3 Ways Interventions Get Off Track and How to Prevent Each One

Mother planning intervention

Poor Planning

Poor planning is one of the major ways an intervention can go off the rails. Prevent this by working out each major part of the intervention.

Some of the basics are as follows:

  • Decide which key members will be involved in the intervention. It is vital to success to determine who will be involved.
  • Decide when and where. Pick a location for the intervention that will have the least amount of distractions. Work out the best possible timing so that you will have the addict’s full attention and no interruptions
  • Predict possible objections and problems from the addict towards getting help. Working out how to overcome the objections and problems that the addict will come up with, and then going over this with all the parties involved in the intervention is key to success.
  • Plan out what communication each person will be giving. The family needs to decide what ultimatums they are comfortable delivering, and work out who will be saying those things so that the conversation with the addict stays on point.

If these key items are not planned out and gone over the chance for success is slim to none.

Not Insisting On Change

Mother talks to the son

To be successful, the family must be committed to delivering what can be called the bottom line: The bottom line is what they are going to do differently if that person doesn’t accept help. When a family member waivers on the bottom line interventions often become more difficult than they need to be.

The following scenario illustrates the problem:

Billy isn’t ready for help because he fears what might happen if he quits. He has grown physically dependent on them and the thought of living without them is scary. During the intervention, Billy’s Mom has decided that if Billy doesn’t accept help, Billy can no longer live at her house. This is Billy’s Mom’s bottom line. It’s not about punishing the addict, it’s about ensuring that a firm boundary has been created and that the dysfunctional behavior of allowing an addict to continue using stops. The real bottom line is the insistence that a loved one gets help.

During the intervention, Billy becomes upset, refuses help and pleads with his Mom. He promises he will change and that the drug use will stop.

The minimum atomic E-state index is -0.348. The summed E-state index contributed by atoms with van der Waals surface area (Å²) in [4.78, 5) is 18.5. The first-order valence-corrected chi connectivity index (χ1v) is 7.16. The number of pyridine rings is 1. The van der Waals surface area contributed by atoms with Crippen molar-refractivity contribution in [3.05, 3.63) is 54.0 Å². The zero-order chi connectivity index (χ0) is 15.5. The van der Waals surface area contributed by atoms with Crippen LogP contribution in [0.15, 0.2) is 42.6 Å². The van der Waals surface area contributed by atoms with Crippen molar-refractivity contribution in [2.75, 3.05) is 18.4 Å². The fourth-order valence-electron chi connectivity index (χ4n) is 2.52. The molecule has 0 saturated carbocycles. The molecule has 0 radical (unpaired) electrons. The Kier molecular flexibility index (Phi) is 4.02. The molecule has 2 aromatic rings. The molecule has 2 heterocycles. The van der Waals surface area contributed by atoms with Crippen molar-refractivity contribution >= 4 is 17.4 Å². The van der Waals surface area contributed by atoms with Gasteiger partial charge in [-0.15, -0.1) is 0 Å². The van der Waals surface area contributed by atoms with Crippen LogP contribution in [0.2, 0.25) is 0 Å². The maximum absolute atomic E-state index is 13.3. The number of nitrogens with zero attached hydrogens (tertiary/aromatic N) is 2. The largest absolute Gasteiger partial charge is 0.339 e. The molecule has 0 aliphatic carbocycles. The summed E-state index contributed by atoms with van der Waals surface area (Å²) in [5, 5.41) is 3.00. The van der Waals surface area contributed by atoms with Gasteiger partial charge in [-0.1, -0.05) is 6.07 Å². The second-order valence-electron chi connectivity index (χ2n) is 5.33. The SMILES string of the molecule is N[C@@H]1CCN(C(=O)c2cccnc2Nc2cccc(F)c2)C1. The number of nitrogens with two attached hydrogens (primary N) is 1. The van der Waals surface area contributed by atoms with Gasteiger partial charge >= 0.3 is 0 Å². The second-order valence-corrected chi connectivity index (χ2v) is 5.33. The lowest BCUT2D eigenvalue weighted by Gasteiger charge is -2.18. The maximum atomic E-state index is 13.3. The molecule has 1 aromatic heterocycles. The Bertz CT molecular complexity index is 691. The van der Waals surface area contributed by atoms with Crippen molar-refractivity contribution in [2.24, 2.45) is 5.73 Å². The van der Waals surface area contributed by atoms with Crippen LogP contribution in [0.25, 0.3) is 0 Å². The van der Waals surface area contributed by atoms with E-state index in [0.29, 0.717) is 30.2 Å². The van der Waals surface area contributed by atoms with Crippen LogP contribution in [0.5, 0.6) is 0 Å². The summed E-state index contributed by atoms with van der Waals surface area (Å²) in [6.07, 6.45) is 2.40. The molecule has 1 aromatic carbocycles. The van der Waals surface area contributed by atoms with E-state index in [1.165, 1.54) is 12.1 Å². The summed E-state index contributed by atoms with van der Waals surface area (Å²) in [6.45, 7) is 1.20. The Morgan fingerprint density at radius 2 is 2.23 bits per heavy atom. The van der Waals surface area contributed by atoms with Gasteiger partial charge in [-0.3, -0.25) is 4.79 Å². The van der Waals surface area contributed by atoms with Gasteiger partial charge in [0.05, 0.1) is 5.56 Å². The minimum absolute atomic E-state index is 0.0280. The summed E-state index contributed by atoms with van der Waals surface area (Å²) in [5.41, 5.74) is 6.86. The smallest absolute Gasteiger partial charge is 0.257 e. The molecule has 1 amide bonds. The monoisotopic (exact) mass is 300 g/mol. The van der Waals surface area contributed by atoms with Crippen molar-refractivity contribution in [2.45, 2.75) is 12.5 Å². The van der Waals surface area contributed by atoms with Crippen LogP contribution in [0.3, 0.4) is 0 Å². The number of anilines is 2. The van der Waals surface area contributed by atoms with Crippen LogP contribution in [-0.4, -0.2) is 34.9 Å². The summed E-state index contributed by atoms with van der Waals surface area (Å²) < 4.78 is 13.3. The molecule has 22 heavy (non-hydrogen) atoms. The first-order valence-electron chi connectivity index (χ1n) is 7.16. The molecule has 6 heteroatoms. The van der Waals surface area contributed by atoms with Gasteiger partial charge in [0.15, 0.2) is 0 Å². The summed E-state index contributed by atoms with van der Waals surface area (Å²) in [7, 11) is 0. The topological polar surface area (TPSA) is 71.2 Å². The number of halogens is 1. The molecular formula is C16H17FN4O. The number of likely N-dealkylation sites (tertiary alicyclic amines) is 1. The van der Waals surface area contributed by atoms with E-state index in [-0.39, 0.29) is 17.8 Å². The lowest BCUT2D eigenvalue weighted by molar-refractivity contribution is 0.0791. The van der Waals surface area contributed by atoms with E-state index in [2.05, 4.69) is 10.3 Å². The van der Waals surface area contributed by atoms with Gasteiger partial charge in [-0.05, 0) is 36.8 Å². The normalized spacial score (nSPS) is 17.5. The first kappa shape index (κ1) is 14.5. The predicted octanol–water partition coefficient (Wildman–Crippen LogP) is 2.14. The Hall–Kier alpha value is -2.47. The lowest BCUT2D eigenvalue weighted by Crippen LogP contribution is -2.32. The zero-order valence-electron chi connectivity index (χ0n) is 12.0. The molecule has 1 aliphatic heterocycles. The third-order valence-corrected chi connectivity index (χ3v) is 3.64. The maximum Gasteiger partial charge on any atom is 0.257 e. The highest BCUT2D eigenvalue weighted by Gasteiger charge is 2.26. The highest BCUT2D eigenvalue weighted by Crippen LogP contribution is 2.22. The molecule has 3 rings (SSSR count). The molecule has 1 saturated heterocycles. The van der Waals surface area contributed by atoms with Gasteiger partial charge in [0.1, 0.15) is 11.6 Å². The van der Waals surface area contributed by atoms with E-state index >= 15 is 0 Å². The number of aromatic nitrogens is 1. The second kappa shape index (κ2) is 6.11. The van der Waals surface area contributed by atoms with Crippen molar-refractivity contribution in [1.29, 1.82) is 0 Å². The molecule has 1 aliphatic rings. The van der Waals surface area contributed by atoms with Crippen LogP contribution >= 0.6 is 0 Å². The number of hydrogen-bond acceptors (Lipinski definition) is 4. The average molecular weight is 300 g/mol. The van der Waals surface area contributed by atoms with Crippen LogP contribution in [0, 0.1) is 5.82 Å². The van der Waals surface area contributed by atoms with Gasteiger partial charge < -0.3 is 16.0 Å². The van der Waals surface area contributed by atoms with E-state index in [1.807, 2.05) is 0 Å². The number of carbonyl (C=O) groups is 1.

Nothing is more painful than this moment for a family member. This is the point in the intervention where the bottom line must hold. Anything that does not result in the addict going to rehab is a broken bottom line. Allowing the addict a second chance or questioning whether or not the person will change on their own seems to be the caring thing to do. Unfortunately, a seeming show of love can have dire consequences.

The message that Mom is delivering to Billy is not, “Oh I love you so much, Billy.” It’s, “Billy, you are not capable of getting this help, you’re not really capable of doing something different, so I’m gonna keep taking care of you and help you through this. When you’re ready mommy’s still gonna be here.”

Mom in this scenario isn’t taking accountability for her participation in the cycle of her son’s or daughter’s addiction.

Wrong Participants In the Intervention

Intervention argument - wrong participants

It’s important to not have participants in the intervention who aren’t able to regulate their emotions or have a drug problem themselves. Participants should not be there to just make the person wrong or bring up family dynamics from the past. In scenarios where it’s a family member or key terminal in the person’s life, it’s okay to tell the person they can’t attend. Instruct them to write a letter and let them know you will be happy to read the letter for them.

Sometimes estranged family members want to come back into the picture and be a part of the intervention. Although this is admirable, an intervention is not the place to try and heal old wounds. Individual sessions would be more appropriate for something like that.

Falling into this category (wrong participants) are people that want to hire an interventionist but still want to run the show. If the show they were running was running smoothly (which it is not), they wouldn’t have reached out to a professional in the first place. A professional knows the guidelines that must be followed in order to get the intended result—getting the addicted person to accept treatment and arrive for treatment.


Fabian Padro

Narconon Ojai, the premier Narconon center in the United States, is led by Fabian Padro, AS, RADT. After starting a career in International Business and earning an Associates Degree, Fabian changed course and has now dedicated his life to helping those trapped in the downward spiral of addiction.